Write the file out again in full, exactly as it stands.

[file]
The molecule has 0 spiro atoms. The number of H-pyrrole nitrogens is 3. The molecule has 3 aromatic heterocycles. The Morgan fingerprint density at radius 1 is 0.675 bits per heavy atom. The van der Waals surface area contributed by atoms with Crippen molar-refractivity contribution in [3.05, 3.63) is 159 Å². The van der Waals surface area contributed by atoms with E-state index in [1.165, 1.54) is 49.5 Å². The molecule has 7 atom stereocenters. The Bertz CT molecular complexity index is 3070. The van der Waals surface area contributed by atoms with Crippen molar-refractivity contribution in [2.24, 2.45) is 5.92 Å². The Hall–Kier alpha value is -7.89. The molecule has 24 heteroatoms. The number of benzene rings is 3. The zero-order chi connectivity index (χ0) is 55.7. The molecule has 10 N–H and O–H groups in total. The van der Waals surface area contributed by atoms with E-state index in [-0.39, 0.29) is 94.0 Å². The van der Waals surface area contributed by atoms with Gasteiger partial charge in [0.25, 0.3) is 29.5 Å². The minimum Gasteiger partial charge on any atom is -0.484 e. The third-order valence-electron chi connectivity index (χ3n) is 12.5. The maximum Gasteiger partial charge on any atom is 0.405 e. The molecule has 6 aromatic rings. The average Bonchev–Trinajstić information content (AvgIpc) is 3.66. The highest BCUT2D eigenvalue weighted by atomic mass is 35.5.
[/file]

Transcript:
The molecule has 0 spiro atoms. The number of H-pyrrole nitrogens is 3. The molecule has 3 aromatic heterocycles. The Morgan fingerprint density at radius 1 is 0.675 bits per heavy atom. The van der Waals surface area contributed by atoms with Crippen molar-refractivity contribution in [3.05, 3.63) is 159 Å². The van der Waals surface area contributed by atoms with E-state index in [1.165, 1.54) is 49.5 Å². The molecule has 7 atom stereocenters. The Bertz CT molecular complexity index is 3070. The van der Waals surface area contributed by atoms with Crippen molar-refractivity contribution in [2.24, 2.45) is 5.92 Å². The Hall–Kier alpha value is -7.89. The molecule has 24 heteroatoms. The number of benzene rings is 3. The zero-order chi connectivity index (χ0) is 55.7. The molecule has 10 N–H and O–H groups in total. The van der Waals surface area contributed by atoms with E-state index in [-0.39, 0.29) is 94.0 Å². The van der Waals surface area contributed by atoms with Gasteiger partial charge in [0.25, 0.3) is 29.5 Å². The minimum Gasteiger partial charge on any atom is -0.484 e. The third-order valence-electron chi connectivity index (χ3n) is 12.5. The maximum Gasteiger partial charge on any atom is 0.405 e. The molecule has 6 aromatic rings. The average Bonchev–Trinajstić information content (AvgIpc) is 3.66. The highest BCUT2D eigenvalue weighted by atomic mass is 35.5.